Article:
public void setSoTimeout(int timeout) It sets the time-out value for how long the server socket waits for a client during the accept() method.
public void bind(SocketAddress host, int backlog) This method binds the Socket to the specified server and port in the SocketAddress object.

When the ServerSocket calls accept(), the method does not return until a client connects. After a client connects, the ServerSocket creates a new Socket on an unspecified port and returns a reference to this new socket. A connection now exists between the client and the server, and communication can begin. ServerSocket object is used to communicate with clients. ServerSocket class is used to design a server program. It has some constructors and methods that are used in designing the server program. ServerSocket class contains a constructor that is used to create a separate port number to run the server program.

Syntax:

ServerSocket ss=new ServerSocket(8080);

public Socket accept()

It is used to accept the client's request on the internet. The following syntax is given below, which tells how we can use it in the ServerSocket class.

Syntax:

Socket s=new Socket(“localhost”,8080);
 ServerSocket ss=new ServerSocket(8080);
 Socket s=ss.accept(); 

The following are some examples of TCP protocol:

Example 1: One-way communication from the client to the server.

 Client-side programming:

import java.net.*;
 import java.io.*;
 class Client
 {
 public static void main(String s1[])
 {
 try
 {
 Socket s=new Socket("localhost",20); //creates the socket instance
 System.out.println(s); 
 //DataOutputStream class is to create an output stream to send response to the server.
 DataOutputStream d1=new DataOutputStream(s.getOutputStream()); 
 d1.writeUTF("hello server");
 d1.close();
 }
 catch(Exception e)
 {
 System.out.println(e); 
 }
 }
 } 

Server side programming

import java.net.*;
 import java.io.*;
 class Server
 {
 public static void main(String s1[])
 {
 try
 {
 ServerSocket ss=new ServerSocket(20);
 System.out.println("server is started......"); 
 Socket s=ss.accept();  //establishing connection  and waits for the client.
 System.out.println(s);
 //DataInputStream class is to create an input stream to receive a response from the client.
 DataInputStream ds=new DataInputStream(s.getInputStream());
 String msg=(String)ds.readUTF();
 System.out.println(msg);
 } 
 catch(Exception e)
 {
 e.printStackTrace();
 }
 }
 } 

The output of the client:

client side programming

The output of the server:

client side programming

Example 2: Peer to peer chatting, i.e., (Read-Write from both side) Two-way communication:

The client first writes to the server, then the server receives and prints the text. Then the server writes to the client, and the client receives and prints the text.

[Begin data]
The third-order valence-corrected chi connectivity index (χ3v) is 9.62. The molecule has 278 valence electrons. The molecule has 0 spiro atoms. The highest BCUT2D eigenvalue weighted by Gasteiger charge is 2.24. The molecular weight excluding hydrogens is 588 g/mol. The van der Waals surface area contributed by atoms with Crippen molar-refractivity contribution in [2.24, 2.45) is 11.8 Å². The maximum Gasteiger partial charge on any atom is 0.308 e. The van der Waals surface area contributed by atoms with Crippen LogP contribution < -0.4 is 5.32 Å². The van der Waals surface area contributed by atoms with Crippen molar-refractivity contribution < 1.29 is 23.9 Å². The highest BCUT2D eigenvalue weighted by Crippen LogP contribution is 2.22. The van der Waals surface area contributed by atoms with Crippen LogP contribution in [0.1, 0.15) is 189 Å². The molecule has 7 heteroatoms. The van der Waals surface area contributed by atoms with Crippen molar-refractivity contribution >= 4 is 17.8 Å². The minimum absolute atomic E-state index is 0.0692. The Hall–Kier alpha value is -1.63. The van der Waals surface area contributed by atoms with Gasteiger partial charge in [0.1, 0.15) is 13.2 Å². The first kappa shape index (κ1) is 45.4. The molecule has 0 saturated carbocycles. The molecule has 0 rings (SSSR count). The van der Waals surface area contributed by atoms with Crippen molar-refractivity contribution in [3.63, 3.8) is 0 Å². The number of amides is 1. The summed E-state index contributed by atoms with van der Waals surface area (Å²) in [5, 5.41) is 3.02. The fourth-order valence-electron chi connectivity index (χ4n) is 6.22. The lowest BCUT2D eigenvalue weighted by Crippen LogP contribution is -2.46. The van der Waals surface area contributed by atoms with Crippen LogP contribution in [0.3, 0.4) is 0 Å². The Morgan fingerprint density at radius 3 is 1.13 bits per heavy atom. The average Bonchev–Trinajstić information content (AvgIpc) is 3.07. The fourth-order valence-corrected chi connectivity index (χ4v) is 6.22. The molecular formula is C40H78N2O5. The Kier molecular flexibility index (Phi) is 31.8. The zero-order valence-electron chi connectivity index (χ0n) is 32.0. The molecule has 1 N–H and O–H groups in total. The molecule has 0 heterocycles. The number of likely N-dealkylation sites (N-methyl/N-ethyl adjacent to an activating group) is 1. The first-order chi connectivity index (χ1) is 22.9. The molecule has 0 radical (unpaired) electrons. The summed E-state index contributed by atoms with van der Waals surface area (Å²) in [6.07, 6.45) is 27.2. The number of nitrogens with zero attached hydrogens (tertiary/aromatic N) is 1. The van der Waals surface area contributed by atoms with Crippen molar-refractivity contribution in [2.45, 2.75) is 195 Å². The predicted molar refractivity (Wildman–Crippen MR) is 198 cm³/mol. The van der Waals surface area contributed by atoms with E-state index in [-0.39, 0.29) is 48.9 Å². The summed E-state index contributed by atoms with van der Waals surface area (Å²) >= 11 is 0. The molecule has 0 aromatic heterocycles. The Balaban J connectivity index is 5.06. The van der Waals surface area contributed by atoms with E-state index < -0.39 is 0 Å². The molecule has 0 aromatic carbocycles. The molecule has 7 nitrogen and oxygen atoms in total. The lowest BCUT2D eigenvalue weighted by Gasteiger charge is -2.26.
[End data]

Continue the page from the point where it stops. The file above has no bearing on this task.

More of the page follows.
Client side programming:

import java.net.*;  
 import java.io.*;  
 class MyClient1{  
 public static void main(String s1[])throws Exception{  
 Socket s=new Socket("localhost",10);  
 //DataInputStream class is to create an input stream to receive response from the server.
 DataInputStream din=new DataInputStream(s.getInputStream());  
 //DataOutputStream class is to create output stream to send information to the server socket.
 DataOutputStream dout=new DataOutputStream(s.getOutputStream()); 
 BufferedReader br3=new BufferedReader(new InputStreamReader(System.in));     
 String str="",str2="";  
 while(!str.equals("stop")){  
 str=br3.readLine();  
 dout.writeUTF(str);  
 dout.flush();  
 str2=din.readUTF();  
 System.out.println("Server says: "+str2);  
 }     
 dout.close();  
 s.close();  
 }}   

Server side programming:

import java.net.*;  
 import java.io.*;  
 class MyServer1{  
 public static void main(String s2[])throws Exception{  
 ServerSocket ss=new ServerSocket(10);  
 Socket s=ss.accept();  
 // DataInputStream creates  an input stream to receive input from the client.
 DataInputStream din=new  
 DataInputStream(s.getInputStream());  
 //DataOutputStream creates an output stream to send information to the client.
 DataOutputStream dout=new 
 DataOutputStream(s.getOutputStream());  
 BufferedReader br=new BufferedReader
 (new InputStreamReader(System.in));  
 String str="",str2="";   
 while(!str.equals("stop")){  
 str=din.readUTF();  
 System.out.println("client says: "+str);  
 str2=br.readLine();  
 dout.writeUTF(str2);  
 dout.flush();  
 }  
 din.close();  
 s.close();  
 ss.close();  
 }}   

The output of the client:

Server side programming

 The output of the server:

Client Side

Example 3: Echo Server for communication:  Whatever message the client writes, it reflects towards the client as it is, from the server

The client side:

import java.io.*;
 import java.net.*;
 public class MyClient2
 {             
 Socket s;
 DataInputStream din;
 DataOutputStream dout;
 public MyClient2()
 { 
 try
 {
 s=new Socket("localhost",10);
 System.out.println(s);
 din=new DataInputStream(s.getInputStream());
 dout=new DataOutputStream(s.getOutputStream());
 clientChat(); 
 }
 catch(Exception e)
 {
 System.out.println(e);
 }
 }
 public void clientChat() throws IOException 
 {
 BufferedReader br3=new BufferedReader(new InputStreamReader(System.in));
 String s1;
 do
 {
 s1=br3.readLine(); 
 dout.writeUTF(s1);
 dout.flush();
 System.out.println("server message:"+din.readUTF());
 }
 while(!s1.equals("stop"));
 }
 public static void main(String s[])
 {
 new  MyClient2();
 }
 } 

The server side:

import java.io.*;
 import java.net.*;
 public class MyServer2
 {
 ServerSocket ss;
 Socket s;
 DataInputStream dis;
 DataOutputStream dos; 
 public MyServer2()
 {
 try
 {
 System.out.println("server started");
 ss=new ServerSocket(10);
 s=ss.accept();
 System.out.println("client connected");
 dis=new DataInputStream(s.getInputStream());
 dos=new DataOutputStream(s.getOutputStream());
 serverChat();
 }
 catch(Exception e)
 {
 System.out.println(e);
 }
 } 
 public static void main(String s[])
 {
 new MyServer2();
 }
 public void serverChat() throws IOException{
 String str;
 do 
 {
 str=dis.readUTF();
 System.out.println("client message"+str);
 dos.writeUTF(str);
 dos.flush();
 }
 while(!str.equals("stop"));
 } 
 } 

The output of the client:

Client Side

The output of the server:

server side

Limitations of Socket programming

  1. You can share the resources locally but not globally.
  2. You cannot develop internet-based applications.
  3. You can develop only half-duplex applications.
  4. You cannot get services from universal protocols like http, ftp, etc.
  5. You cannot get services from universal server software like Tomcat, WebLogic, etc.

Note: Servlet and JSP technology has overcome these limitations.